The Lego company does many things well.
They manufacture a toy that can withstand 950 pounds of force.
They injure anyone foolish enough to walk into a child's room barefoot.
They get this song stuck in your head...forever.
Despite these many successes, Lego's greatest success is still its most obvious: selling tiny plastic bricks. In fact, the company sells more than 45 billion pieces per year.
So why did the company refuse a bulk order of Legos for Chinese artist Ai Weiwei? Let's assemble the pieces and find out:
According to the company, the request was denied because Lego:
"Cannot approve the use of Legos for political works."
Ai's upcoming project focuses on freedom of speech.
Mystery solved? Not quite, because:
So what's with the discrepancy? Well according to Ai, the answer is that:
So why wouldn't they want to sell to a Chinese artist. Well....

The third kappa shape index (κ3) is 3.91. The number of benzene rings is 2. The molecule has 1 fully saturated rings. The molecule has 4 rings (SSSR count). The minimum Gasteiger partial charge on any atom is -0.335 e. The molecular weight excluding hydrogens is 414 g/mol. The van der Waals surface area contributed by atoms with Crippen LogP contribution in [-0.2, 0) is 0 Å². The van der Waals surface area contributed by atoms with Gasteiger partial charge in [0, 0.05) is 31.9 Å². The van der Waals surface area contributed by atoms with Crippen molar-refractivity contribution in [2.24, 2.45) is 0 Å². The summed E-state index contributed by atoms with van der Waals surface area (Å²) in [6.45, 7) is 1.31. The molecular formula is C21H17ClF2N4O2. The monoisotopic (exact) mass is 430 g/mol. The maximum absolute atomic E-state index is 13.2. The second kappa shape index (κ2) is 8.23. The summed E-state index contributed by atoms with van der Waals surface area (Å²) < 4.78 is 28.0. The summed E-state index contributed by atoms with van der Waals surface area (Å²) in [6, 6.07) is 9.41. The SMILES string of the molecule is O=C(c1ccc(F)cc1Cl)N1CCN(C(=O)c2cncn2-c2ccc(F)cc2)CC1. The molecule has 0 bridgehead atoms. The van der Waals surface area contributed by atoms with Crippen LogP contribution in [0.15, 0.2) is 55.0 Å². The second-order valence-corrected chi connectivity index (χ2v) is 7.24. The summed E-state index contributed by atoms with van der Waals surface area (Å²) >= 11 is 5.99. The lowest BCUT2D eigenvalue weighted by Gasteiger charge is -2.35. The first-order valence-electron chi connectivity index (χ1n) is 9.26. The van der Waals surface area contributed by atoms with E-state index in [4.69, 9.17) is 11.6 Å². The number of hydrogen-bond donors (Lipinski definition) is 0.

Ai Weiwei and his government don't always click.
Ai's art often focuses on themes of censorship, dissent, and human rights.
At times, he explicitly criticizes the Chinese government, such as when he accused corrupt government officials of permitting building collapses during the 2008 Sichuan earthquake.
So is there necessarily one right way to assemble these pieces?
Will you judge me if my Lego Death Star looks like a gray hamburger?
While Lego's denial of Ai's request can be seen as either smart corporate policy or censorship, the Ai Weiwei's fans are not waiting for Lego to change its mind.